The cottage sits on a nearly bare rocky clearing, at the crest of the ridge that defines the lake’s northern shoreline. The design is both constrained by the rock’s shape and makes the most of it. Out the front, there’s a wide view of the lake, its south shore, and the treed hills beyond. Out the back, through a bank of windows in the kitchen, the view, which includes a beaver pond about 30 metres away, is smaller and more intimate. The trees are mature but not grand, perhaps stunted like bonsai trees by the thin layer of soil over granite. “It’s secluded, like a backyard,” Tammy says. A good spot, she adds, to sit and read.
The cottage has two asymmetric wings jutting off to each side, one for the bedrooms and the other for a combined kitchen, dining, and living space—the great room, as the Macklins call it, though it’s a modest 12 feet front to back and 30 feet long. A porch, screened on three sides and connected to the great room with a glass garage door, projects from the front.
The original idea for the cottage, Andrew explains, was to build several small structures in a compound—the way old lumber camps kept the bunkhouse, the cookhouse, and the washhouse in separate quarters. But local zoning wouldn’t allow that many small structures on one property, so he rejigged the plans so that the individual components became one conjoined building.
“Andrew designed the cottage, but then when we ran into obstacles while building, we’d all come together to problem-solve,” Tammy says. For instance, the asymmetric roofline complicated the ceiling installation where the great room connects with the bedroom wing, so much so that they had to take down the first ceiling and redo it.“Like where the two main parts of the roof meet, the shapes are, well, odd,” she says. Simon remembers that collaborative process, and how even the kids had input. “We’d be working for hours on some problem, but then we’d just have to call time on it. During dinner, everyone would brainstorm,” he says, until they found a solution.
One solution they’re particularly proud of is how they minimized the building’s permanent impact. Positioning the cottage on solid rock allowed the Macklins to bolt most of the support posts in place, rather than excavating for a foundation or pouring massive concrete footings. Since the cottage was owner-designed and -built, they didn’t need an engineer or contractor to get building approval. But drilling into the rock wasn’t as easy as they thought. “We burned through a couple of hammer drills before we realized we needed a bigger tool,” says Simon. “Granite is really tough.”
Like campers who leave nothing behind, “we could dismantle the building,” Andrew says, “and the only evidence that we were here would be a few small holes drilled in the rock.”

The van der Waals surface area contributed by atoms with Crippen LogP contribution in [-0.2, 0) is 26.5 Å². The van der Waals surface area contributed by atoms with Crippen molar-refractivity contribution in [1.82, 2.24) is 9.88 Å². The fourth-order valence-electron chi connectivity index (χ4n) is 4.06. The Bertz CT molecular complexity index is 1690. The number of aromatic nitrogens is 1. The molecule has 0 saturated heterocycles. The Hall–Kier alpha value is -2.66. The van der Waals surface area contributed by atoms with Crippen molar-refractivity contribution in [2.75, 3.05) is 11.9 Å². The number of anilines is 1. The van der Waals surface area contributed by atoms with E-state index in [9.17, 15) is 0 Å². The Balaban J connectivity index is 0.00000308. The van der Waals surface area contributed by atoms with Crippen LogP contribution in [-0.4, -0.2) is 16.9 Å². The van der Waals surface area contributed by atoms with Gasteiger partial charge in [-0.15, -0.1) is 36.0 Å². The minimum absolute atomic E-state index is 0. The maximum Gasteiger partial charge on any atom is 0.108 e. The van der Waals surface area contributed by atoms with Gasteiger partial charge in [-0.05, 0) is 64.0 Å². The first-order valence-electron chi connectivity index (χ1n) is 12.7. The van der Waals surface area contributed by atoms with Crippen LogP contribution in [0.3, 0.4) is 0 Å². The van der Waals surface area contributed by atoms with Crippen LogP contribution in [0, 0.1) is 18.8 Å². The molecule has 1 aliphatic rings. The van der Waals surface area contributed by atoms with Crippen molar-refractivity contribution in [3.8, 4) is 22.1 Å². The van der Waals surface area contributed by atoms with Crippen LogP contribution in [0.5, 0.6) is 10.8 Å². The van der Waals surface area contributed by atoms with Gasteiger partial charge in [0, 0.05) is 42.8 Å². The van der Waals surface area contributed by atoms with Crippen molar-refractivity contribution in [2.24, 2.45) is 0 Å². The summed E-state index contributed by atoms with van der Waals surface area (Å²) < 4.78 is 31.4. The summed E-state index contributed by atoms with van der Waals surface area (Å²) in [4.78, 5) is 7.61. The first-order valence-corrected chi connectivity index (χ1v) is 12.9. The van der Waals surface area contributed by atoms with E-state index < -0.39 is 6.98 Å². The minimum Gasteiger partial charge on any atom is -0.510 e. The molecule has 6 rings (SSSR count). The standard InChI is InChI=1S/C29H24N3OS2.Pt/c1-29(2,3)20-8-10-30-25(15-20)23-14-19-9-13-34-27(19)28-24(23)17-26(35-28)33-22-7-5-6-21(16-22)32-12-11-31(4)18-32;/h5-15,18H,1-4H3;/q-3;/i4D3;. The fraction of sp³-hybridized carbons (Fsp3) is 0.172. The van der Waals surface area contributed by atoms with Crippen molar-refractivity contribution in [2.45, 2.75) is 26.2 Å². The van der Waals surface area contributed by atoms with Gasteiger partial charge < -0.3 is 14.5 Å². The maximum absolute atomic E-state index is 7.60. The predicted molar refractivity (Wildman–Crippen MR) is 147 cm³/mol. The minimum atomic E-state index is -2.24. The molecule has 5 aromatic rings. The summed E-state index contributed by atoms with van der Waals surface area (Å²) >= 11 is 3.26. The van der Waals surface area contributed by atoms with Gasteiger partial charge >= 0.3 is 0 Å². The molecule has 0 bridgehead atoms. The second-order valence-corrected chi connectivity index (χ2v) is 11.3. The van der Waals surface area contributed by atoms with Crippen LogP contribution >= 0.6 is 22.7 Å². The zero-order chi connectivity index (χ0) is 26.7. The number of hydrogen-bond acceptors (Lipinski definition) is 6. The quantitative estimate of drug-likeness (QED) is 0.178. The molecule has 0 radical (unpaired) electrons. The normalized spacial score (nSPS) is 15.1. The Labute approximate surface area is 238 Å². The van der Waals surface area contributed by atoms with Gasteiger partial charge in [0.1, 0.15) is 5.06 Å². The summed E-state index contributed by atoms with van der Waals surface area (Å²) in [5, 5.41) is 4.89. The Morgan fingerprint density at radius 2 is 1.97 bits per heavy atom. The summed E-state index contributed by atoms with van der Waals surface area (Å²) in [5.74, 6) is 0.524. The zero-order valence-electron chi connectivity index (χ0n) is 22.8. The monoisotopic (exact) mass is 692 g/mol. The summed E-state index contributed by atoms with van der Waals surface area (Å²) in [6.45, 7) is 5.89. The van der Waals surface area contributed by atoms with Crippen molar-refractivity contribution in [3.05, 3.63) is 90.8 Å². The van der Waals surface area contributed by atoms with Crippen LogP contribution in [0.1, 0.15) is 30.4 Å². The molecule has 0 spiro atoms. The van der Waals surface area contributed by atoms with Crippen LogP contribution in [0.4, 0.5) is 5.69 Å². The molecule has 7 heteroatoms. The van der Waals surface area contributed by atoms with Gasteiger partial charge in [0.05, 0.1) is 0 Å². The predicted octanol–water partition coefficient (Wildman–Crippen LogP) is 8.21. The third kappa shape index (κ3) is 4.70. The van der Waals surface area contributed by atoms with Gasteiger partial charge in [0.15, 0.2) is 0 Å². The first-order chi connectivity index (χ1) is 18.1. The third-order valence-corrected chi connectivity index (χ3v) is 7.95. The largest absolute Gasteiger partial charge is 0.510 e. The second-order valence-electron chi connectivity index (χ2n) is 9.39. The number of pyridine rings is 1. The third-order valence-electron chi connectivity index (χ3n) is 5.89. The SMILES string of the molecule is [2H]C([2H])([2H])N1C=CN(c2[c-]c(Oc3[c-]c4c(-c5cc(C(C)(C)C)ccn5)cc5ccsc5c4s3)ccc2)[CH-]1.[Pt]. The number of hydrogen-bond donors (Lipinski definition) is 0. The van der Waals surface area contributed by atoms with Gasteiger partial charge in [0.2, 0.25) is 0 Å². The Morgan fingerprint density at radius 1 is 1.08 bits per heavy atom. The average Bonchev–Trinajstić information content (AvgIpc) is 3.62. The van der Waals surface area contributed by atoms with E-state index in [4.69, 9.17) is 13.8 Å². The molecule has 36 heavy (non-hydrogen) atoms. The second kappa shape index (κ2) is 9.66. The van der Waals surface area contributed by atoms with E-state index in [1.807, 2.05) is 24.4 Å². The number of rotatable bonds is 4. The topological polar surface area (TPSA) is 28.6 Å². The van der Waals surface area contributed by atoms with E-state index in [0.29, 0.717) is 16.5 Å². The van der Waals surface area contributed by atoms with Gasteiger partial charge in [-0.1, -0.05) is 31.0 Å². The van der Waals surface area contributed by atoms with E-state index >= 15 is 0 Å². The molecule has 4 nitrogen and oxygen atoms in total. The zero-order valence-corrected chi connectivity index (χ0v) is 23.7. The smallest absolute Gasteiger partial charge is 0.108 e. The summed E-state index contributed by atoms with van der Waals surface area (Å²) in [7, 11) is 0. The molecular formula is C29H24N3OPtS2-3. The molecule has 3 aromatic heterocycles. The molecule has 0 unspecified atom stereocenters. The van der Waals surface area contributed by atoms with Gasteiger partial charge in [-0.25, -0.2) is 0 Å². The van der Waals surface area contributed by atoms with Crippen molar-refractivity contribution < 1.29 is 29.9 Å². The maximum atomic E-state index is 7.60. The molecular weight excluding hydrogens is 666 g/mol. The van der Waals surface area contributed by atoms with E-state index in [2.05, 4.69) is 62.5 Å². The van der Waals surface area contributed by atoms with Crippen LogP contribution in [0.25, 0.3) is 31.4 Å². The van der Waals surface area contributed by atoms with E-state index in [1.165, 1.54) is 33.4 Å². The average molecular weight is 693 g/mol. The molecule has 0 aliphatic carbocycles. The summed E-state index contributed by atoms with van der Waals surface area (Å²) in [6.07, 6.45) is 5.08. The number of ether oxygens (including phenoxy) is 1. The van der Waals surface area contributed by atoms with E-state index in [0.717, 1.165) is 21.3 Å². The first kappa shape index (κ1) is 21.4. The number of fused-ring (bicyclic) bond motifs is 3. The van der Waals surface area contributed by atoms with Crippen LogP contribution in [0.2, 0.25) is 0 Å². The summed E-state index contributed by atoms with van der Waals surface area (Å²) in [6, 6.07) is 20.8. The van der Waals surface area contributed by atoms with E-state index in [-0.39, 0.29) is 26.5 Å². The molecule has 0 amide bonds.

They also kept their impact on the forest light. “Sam especially wouldn’t let us cut down trees, even if we’d wanted to,” Tammy explains. “And we didn’t want to. We chose this property because of the trees.” Aside from pruning a few branches, they only needed to cut two small trees to build the cottage. Seven years or so later, Sam is finishing up her degree in environmental biology, recording photosynthesis readings for research projects, writing limnology papers using data from the lake, and generally continuing the environmental advocacy she started before the cottage’s first bolt hole was drilled.
Tammy is happy the cottage has a small footprint, but her favourite design element is adjacent to the screened porch. It’s a large, round window that she insisted on including in the design. “I think the idea for it came ultimately from my First Nations heritage. Circles are important symbols of unity and togetherness,” she says. “And the family unit—that’s also a circle.” Originally, she proposed a circular tower, but Andrew balked at the complexity it would add to construction. “I compromised with a circle window.”
Andrew found a round glass tabletop that he repurposed as Tammy’s window, and it’s not the only window with a story. When he was shooting the TV series 12 Monkeys in a Toronto back alley, he noticed a condo construction crew taking new windows out to the dumpster. The panes had small nicks on the edges, making them unusable in a high-rise building, but perfect for the cottage’s back wall. A quick conversation with the foreperson, and Andrew had three nearly new picture windows for nothing more than the effort of driving them home.
These windows gave the family a clear view of the damage caused by the infestation of LDD moths that affected many parts of the province. At the height of last summer, almost all of the trees here were bare, leaves chewed away by the voracious caterpillars. Even the few conifers in the Macklins’ mixed forest were damaged—and conifers are a last resort, famine food for the larvae when there’s nothing else left to eat.